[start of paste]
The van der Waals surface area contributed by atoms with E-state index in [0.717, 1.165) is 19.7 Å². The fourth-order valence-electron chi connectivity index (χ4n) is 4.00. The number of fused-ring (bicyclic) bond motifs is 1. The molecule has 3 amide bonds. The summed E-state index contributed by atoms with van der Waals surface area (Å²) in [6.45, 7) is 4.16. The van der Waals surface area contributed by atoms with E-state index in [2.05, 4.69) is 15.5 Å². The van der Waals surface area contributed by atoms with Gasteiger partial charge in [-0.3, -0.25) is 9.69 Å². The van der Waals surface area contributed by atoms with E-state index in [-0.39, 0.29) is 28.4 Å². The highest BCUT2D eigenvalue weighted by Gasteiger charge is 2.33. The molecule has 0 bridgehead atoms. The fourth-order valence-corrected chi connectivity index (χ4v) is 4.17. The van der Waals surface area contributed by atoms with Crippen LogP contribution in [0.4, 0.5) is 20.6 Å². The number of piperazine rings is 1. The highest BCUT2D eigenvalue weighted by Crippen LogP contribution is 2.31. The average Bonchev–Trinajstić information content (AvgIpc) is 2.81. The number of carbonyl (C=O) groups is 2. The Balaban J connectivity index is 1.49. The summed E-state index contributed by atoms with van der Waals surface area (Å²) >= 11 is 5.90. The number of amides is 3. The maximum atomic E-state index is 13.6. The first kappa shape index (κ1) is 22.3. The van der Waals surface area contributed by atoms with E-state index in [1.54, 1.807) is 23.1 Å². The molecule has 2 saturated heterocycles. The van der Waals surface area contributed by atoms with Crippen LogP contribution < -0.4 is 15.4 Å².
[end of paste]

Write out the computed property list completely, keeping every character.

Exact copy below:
The van der Waals surface area contributed by atoms with E-state index in [0.717, 1.165) is 19.7 Å². The fourth-order valence-electron chi connectivity index (χ4n) is 4.00. The number of fused-ring (bicyclic) bond motifs is 1. The molecule has 3 amide bonds. The summed E-state index contributed by atoms with van der Waals surface area (Å²) in [6.45, 7) is 4.16. The van der Waals surface area contributed by atoms with E-state index in [2.05, 4.69) is 15.5 Å². The van der Waals surface area contributed by atoms with Gasteiger partial charge in [-0.3, -0.25) is 9.69 Å². The van der Waals surface area contributed by atoms with E-state index in [-0.39, 0.29) is 28.4 Å². The highest BCUT2D eigenvalue weighted by Gasteiger charge is 2.33. The molecule has 0 bridgehead atoms. The fourth-order valence-corrected chi connectivity index (χ4v) is 4.17. The van der Waals surface area contributed by atoms with Crippen LogP contribution in [0.4, 0.5) is 20.6 Å². The number of piperazine rings is 1. The highest BCUT2D eigenvalue weighted by Crippen LogP contribution is 2.31. The average Bonchev–Trinajstić information content (AvgIpc) is 2.81. The number of carbonyl (C=O) groups is 2. The Balaban J connectivity index is 1.49. The summed E-state index contributed by atoms with van der Waals surface area (Å²) >= 11 is 5.90. The number of amides is 3. The maximum atomic E-state index is 13.6. The first kappa shape index (κ1) is 22.3. The van der Waals surface area contributed by atoms with E-state index in [1.54, 1.807) is 23.1 Å². The molecule has 2 saturated heterocycles. The van der Waals surface area contributed by atoms with Crippen LogP contribution < -0.4 is 15.4 Å².